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10 CHAPTER 2 Research Approach The project consisted of performing the following tasks: Each year, 3.1 billion tons of Hazmat are transported throughout the United States by truck, rail, pipeline, and water. 1. Conduct a survey and document emerging technologies (short term and long term) that have potential application More than 800,000 Hazmat shipments are transported daily to Hazmat transportation safety and security. 500,000 daily shipments involve chemical and allied products 2. Develop criteria for selecting the most promising tech- 300,000 daily shipments involve petroleum products nologies. 10,000 daily shipments involve hazardous and medical waste 3. Develop a preliminary list of the most promising technolo- 94 percent of individual shipments are carried by truck gies based on the aforementioned criteria. 5 percent of individual shipments are carried by air 4. Develop a detailed work plan for more in-depth exploration Less than 1 percent of individual shipments are carried by of the most promising technologies. rail, pipeline, and water; however, these shipments are the 5. Submit an interim report documenting Tasks 1 through 4 largest (3) for review by the HMCRP Project 04 panel. 1.2 million trucking companies operate 15.5 million trucks 6. Upon approval by HMCRP Project 04 panel, execute the including 42,000 Hazmat trucks work plan developed in Task 4 and develop recommen- 10 million licensed commercial vehicle drivers include dations for advancing the most promising technologies. 2.7 million Hazmat drivers (4). 7. Prepare a final report documenting the entire research effort. To appreciate the significance and departure point for iden- tification of emerging technologies applicable to Hazmat trans- The following sections describe the approach followed portation, it is appropriate to be aware of existing safety and through the project's task progression. Definitions of acronyms security systems as well as current and planned research. are found in Appendix A. The following discussion of these topics is intended to be illustrative, not all inclusive. Within the past decade, the transportation industry includ- 2.1 Research and ing Hazmat transport has undergone a remarkable technolog- Information Gathering ical revolution. Carriers and shippers have adopted a number To understand the challenge of protecting Hazmat ship- of new technologies to optimize their productivity and min- ments, consider first the U.S. transportation system which imize the costs of their operation. Many new technologies encompasses the following: for transportation have been developed in recent years, and others are in planning or development stages. Advances in 452 commercial airports motor vehicle technologies are edging closer to the time when 361 major seaports the technologies will be able to drive the vehicle. Sensors pro- 3.9 million miles of public roads vide information to systems that improve both performance 140,000 miles of major railroads and safety. Engine and performance information can be read 25,000 miles of commercial navigable waterways remotely. In-vehicle sensors can be tied to the vehicle's system million miles of pipelines, including 2.2 million miles of in a way that allows automatic adjustment of settings accord- hazardous liquid and natural gas pipeline (2). ing to the vehicle's speed, steering, and road surface conditions.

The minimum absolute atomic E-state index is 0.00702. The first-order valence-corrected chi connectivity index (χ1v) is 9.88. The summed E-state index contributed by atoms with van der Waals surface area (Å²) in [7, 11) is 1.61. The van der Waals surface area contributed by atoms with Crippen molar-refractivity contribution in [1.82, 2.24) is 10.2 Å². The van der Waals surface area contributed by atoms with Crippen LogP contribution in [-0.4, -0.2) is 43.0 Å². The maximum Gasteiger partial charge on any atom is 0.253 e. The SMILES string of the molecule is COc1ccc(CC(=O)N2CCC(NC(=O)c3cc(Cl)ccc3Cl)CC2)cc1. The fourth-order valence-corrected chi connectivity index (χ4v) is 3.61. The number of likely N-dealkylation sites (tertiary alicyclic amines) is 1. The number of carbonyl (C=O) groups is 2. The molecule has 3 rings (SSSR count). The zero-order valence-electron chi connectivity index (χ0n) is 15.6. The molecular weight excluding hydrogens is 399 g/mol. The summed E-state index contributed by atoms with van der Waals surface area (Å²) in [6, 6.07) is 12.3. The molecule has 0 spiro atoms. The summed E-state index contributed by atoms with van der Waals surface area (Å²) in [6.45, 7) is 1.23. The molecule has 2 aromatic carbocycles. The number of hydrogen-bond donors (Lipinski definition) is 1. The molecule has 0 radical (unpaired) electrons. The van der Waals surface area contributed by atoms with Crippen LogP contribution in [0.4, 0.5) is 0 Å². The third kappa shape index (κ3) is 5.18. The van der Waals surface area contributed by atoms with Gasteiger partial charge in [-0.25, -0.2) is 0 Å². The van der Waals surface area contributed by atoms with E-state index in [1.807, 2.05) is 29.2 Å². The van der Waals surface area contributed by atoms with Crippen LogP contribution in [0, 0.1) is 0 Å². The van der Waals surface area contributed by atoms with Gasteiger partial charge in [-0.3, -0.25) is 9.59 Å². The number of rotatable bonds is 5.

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11 With adaptive cruise control, vehicles equipped with radar nally developed in the Hazmat Truck Security Pilot. The North can look hundreds of feet ahead for safe positioning or colli- American Transportation Security Center program aims to sion warning. An adaptive cruise control (ACC) system can track motor carrier shipments of security-sensitive materials. adjust speed and following distance with collision warnings It seeks to build a functional prototype of a Hazmat truck and automatic triggering of brakes. While ACC works only at tracking center and take the tracking center into full opera- speeds of greater than 25 mph, the next version, called Full tional status through an implementation program (10). Speed Range ACC, will work if the vehicle is traveling very The TSA has delineated voluntary security practices (referred slowly or is even stopped (5). There are systems to warn of to as Security Action Items or SAIs) that they recommend lane drift, side collision alert, or the presence of another be implemented to increase the security of certain highway vehicle in the visual blind spot (6). Roll alert sensors can help security-sensitive materials transported by motor vehicles (11). prevent tank trucks, such as those that carry Hazmat, from TSA has conducted research on tracking of bulk Toxic Inhala- turning over. tion Hazards (TIH) transported by rail and event-based alerts One prominent development effort is the U.S. Department (12). TSA has also conducted research on technology alterna- of Transportation's (U.S. DOT's) IntelliDriveSM initiative tives to Hazmat placarding (13). TSA has instituted grant (NOTE: use of the term IntelliDriveSM is with U.S. DOT's per- programs for motor and rail carriers to encourage more wide- mission). This initiative includes the establishment of tech- spread use of GPS-based locating and alerting systems. nologies that wirelessly link vehicles with the transportation The freight rail industry has been involved with much pub- infrastructure and with value-added services using, among lic and private research. A substantial amount of research has others, dedicated short range communications (DSRC) and gone into improving rail tank car container integrity, includ- commercial cellular networks. Significant research has been ing the Next Generation Rail Tank Car effort being conducted devoted to the study and application of communications tech- by a joint project team involving Dow Chemical Company, nologies that would support wireless data exchange and the Union Pacific Railroad, and Union Tank Car Company (14). integration of vehicles with the national transportation infra- The Chemical Transportation Emergency Center (CHEM- structure. This communication between vehicle and roadside TREC) assists emergency responders in dealing with incidents (and more recently, advances in the capability of vehicle-to- involving Hazmat and dangerous goods, and also helps ship- vehicle communication) make it possible that this research will pers of hazardous materials comply with government regu- lead to advances in Hazmat transportation safety and security lations (15). The partnerships between CHEMTREC and for motor carriers (7). CSX Railroad involving CSX's Network Operating Work- If the IntelliDriveSM initiative is successful in integrating station (NOW) system have produced a working model of wireless communications as commonplace on Hazmat vehi- cooperation for response to rail Hazmat incidents. There cles in the future, events that are happening with the vehicle are additional agreements between CHEMTREC and Dow will be shared with other vehicles as well as the roadside. For Chemical that provide in-transit visibility for Dow's rail example, if a windshield wiper is operating, that can be an Hazmat shipments. indication of precipitation at that location. If safety systems Operation Respond Emergency Information System such as electronic stability control are activated on a vehicle, (OREISTM) is a software tool that provides emergency re- that activation can be an indication of a slick road surface. A sponders with crucial information for dealing with incidents mass of vehicles showing very low velocity will indicate traffic involving railroads and highways, including hazardous jams. The vehicle could sense a red light and warn the driver materials incidents. Among other features, OREISTM provides to take action or even stop the vehicle if the driver does not emergency responders with real-time information about appear to be reacting properly (8). the chemical contents of railcars and trucks that have been In its Hazmat Truck Security Pilot project, the Transporta- involved in an incident. The software also contains equip- tion Security Administration (TSA) researched the state-of-the- ment schematics of tank cars, bulk containers, Hazmat trucks, practice in Global Positioning System (GPS)/Global Locating and locomotives. System (GLS) tracking and alerting features (9). Concurrently, A number of reports give insight into the types of tech- the system and communication architecture and software nologies that are commercially available and in use for var- were developed. The operational possibilities of a national ious transportation modes capable of transporting Hazmat. Hazmat truck tracking center prototype, incorporating a For example, relevant highway mode publications include Universal Communication Interface (UCI) for electronic the following: exchange of manifest information, were explored. The Uni- versity of Kentucky, including the Kentucky Transportation Federal Motor Carrier Safety Administration (FMCSA) Center (KTC) and its partners such as the National Institute of Vehicle Immobilization Technologies (16) Hometown Security (NIHS), are continuing the work origi- FMCSA Untethered Trailer Tracking and Control System (17)